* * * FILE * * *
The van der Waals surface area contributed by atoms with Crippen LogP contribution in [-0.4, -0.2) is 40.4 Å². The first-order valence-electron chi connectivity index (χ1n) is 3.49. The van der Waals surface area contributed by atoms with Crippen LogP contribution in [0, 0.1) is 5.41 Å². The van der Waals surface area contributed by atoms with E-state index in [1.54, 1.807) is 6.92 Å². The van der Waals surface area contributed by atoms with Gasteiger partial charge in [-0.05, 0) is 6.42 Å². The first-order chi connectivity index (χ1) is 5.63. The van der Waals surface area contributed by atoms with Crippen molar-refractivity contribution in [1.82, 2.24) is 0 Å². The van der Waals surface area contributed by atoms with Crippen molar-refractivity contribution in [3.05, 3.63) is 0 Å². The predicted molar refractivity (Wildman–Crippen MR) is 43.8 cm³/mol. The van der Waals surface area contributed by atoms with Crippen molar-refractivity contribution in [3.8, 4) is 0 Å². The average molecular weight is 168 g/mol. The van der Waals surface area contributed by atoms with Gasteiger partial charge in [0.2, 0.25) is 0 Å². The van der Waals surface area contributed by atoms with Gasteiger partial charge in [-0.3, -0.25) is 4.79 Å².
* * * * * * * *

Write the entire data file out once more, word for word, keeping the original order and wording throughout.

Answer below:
The van der Waals surface area contributed by atoms with Crippen LogP contribution in [-0.4, -0.2) is 40.4 Å². The first-order valence-electron chi connectivity index (χ1n) is 3.49. The van der Waals surface area contributed by atoms with Crippen LogP contribution in [0, 0.1) is 5.41 Å². The van der Waals surface area contributed by atoms with E-state index in [1.54, 1.807) is 6.92 Å². The van der Waals surface area contributed by atoms with Gasteiger partial charge in [-0.05, 0) is 6.42 Å². The first-order chi connectivity index (χ1) is 5.63. The van der Waals surface area contributed by atoms with Crippen molar-refractivity contribution in [1.82, 2.24) is 0 Å². The van der Waals surface area contributed by atoms with Crippen molar-refractivity contribution in [3.05, 3.63) is 0 Å². The predicted molar refractivity (Wildman–Crippen MR) is 43.8 cm³/mol. The van der Waals surface area contributed by atoms with Crippen molar-refractivity contribution in [3.8, 4) is 0 Å². The average molecular weight is 168 g/mol. The van der Waals surface area contributed by atoms with Gasteiger partial charge in [0.2, 0.25) is 0 Å². The van der Waals surface area contributed by atoms with Gasteiger partial charge in [-0.3, -0.25) is 4.79 Å².